• Fermented foods such as kombucha, kefir, yogurt, and kimchi
  • Organic, pastured meats and eggs (including 100% grass-fed beef)
  • Healthy fats, such as coconut oil, olive oil, avocados, and nuts
  • Avoid sugar, especially refined sugars. Sugar weakens the immune system. If you need sweetener, try raw honey, maple syrup, or stevia.
  • Drinking teas high in antioxidants such as green tea can stimulate the production of immune cells.
  • Raw honey has antibacterial, antifungal, & antiviral properties (LOCAL raw honey is best, especially for allergies).
  • 1 Tbsp. apple cider vinegar per day.
  • Eating nuts – like almonds, which contain immune-strengthening antioxidants.


Mushrooms are an untapped medicinal food that can help fend off the flu due to their high antioxidant content and anti-viral and antibiotic properties. With their high protein content, they can be used as meat alternatives.

Bone broth is another way to boost your health. This used to be a healing dietary staple our ancestors regularly consumed, along with fermented foods. Bone broth can aid in digestion, contains minerals that are easily absorbed, and is great for the immune system. Bone marrow helps the immune system by carrying oxygen to cells in the body.

Drink lots of water. Simply put, water helps to filter the impurities out of your body. Over time, this keeps your body functioning and in optimum health.

Take your vitamins. Vitamins A, B, C, D, and E have been shown to promote a healthy immune system. Take a high quality, organic multi-vitamin.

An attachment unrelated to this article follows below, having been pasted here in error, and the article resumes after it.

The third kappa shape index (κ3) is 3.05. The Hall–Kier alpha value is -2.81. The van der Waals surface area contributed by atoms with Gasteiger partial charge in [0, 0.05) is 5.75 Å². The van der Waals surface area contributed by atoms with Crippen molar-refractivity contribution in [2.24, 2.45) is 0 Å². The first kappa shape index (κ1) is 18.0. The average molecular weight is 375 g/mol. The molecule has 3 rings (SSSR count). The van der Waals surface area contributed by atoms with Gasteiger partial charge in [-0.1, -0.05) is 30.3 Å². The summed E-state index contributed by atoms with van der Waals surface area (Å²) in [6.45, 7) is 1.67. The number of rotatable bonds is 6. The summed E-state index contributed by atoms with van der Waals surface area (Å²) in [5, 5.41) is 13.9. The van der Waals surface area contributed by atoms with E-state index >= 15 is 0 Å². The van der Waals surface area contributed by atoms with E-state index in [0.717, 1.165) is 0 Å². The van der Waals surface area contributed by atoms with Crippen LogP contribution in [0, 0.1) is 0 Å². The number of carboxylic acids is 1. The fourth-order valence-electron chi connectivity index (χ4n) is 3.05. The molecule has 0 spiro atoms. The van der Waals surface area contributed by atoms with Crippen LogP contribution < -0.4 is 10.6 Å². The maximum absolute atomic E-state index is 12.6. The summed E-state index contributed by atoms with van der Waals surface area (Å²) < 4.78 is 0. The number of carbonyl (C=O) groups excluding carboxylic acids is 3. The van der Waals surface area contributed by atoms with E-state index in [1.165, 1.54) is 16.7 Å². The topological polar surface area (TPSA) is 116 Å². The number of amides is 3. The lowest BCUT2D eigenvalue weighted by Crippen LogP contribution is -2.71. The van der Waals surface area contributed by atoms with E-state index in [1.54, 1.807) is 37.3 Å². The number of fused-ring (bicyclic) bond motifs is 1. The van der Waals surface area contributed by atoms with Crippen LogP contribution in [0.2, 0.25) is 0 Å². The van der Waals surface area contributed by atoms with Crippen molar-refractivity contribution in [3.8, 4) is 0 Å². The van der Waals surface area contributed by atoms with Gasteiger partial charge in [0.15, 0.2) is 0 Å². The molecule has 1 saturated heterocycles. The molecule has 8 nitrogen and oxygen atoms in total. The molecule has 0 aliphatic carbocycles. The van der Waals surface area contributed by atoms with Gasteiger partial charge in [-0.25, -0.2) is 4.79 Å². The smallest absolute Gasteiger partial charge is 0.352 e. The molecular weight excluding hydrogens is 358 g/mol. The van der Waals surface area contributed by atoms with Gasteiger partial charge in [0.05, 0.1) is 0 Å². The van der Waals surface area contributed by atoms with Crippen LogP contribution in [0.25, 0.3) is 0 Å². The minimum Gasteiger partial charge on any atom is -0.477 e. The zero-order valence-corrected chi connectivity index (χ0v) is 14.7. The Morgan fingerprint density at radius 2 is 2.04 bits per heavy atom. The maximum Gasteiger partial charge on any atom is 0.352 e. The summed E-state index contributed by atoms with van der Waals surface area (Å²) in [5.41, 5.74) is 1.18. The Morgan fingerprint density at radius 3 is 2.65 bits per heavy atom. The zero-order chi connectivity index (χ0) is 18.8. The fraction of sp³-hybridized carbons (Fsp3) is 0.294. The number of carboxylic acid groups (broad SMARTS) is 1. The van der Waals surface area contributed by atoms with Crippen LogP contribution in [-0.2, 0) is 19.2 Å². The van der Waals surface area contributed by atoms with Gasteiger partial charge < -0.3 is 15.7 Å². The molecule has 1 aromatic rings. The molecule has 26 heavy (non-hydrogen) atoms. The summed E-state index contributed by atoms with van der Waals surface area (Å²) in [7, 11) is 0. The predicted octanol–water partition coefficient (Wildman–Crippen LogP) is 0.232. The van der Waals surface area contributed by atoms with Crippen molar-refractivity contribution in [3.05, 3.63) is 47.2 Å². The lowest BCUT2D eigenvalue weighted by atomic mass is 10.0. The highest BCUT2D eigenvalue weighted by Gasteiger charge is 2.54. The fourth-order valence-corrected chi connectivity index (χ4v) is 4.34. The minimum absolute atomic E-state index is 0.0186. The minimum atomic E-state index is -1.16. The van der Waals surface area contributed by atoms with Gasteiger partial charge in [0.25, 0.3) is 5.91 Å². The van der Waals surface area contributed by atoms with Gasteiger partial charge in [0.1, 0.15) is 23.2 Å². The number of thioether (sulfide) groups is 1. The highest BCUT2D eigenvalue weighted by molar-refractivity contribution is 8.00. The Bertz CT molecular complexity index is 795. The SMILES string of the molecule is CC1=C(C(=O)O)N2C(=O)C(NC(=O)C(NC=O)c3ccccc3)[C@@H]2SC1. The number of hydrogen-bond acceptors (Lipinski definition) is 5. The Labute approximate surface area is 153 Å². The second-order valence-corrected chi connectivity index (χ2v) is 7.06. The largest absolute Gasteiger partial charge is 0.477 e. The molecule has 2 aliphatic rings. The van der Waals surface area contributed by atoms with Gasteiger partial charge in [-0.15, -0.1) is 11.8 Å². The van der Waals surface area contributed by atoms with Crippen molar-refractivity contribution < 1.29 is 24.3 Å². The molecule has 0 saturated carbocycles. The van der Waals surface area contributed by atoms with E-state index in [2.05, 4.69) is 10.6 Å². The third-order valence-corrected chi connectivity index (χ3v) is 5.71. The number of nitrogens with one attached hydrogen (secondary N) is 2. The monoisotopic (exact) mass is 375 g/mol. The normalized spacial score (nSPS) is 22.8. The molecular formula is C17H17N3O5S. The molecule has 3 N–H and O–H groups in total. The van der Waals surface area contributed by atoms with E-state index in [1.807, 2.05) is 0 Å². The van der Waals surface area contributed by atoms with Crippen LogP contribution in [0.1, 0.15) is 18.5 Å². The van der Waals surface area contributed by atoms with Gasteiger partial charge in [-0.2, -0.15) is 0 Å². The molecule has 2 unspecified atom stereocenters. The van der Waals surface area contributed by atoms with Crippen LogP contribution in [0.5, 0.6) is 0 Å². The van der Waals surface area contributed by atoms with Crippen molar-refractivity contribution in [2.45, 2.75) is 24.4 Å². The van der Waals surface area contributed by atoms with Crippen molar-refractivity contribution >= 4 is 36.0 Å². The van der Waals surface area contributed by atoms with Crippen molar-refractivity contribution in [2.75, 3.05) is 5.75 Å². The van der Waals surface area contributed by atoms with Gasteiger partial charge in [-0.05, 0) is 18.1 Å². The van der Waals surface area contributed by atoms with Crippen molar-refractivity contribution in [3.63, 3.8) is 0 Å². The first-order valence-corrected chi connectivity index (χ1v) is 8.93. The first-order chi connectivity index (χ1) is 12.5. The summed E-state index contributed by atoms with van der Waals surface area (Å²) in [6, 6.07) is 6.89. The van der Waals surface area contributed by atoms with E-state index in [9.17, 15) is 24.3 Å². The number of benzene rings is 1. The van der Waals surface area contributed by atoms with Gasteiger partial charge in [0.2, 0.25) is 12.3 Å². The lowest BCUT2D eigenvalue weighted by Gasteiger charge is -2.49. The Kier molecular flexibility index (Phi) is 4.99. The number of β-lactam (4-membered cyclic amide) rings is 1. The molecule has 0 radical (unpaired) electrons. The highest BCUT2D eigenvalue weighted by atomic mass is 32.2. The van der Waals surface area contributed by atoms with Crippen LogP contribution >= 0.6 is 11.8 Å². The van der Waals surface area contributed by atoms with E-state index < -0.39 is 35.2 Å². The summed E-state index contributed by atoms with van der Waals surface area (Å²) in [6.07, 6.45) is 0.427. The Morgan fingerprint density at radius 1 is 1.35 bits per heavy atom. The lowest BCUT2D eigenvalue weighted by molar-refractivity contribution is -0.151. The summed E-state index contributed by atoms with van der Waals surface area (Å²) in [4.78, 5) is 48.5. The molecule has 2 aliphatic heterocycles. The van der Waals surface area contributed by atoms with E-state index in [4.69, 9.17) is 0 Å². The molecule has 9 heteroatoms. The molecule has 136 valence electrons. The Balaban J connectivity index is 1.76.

Although the sun is the best way to receive vitamin D, if you can’t get outside because of weather conditions or other circumstances, supplementation can help. Take at least 3000-5000 IUs of Vitamin D3 daily – research has shown a link between a Vitamin D deficit and susceptibility to the flu. (This one has 5000 IUs)

Vitamin C and Zinc, in particular, are helpful immune-boosters. Since our bodies do not naturally make vitamin C, we need to get it through supplementation in order to boost our bone, muscle, cartilage and vascular health. The best way to get vitamin C is right from the source. Rather than taking a GMO vitamin, make your own vitamin C powder.

These Zinc Lozenges taste good and are of high quality.

Turning toward natural remedies now will give you the knowledge and skills you need to keep your family well during flu season and in the event of a pandemic flu. As well, consider learning ways to make homemade lozenges to soothe sore throats, or possessing basic knowledge on which herbs may be used to treat cold/flu symptoms. Further, knowing how to combine these together to make cold/flu syrups (including this Homemade Elderberry Syrup) will only better your family’s chances at beating the cold/flu season when OTC medicines aren’t as readily available.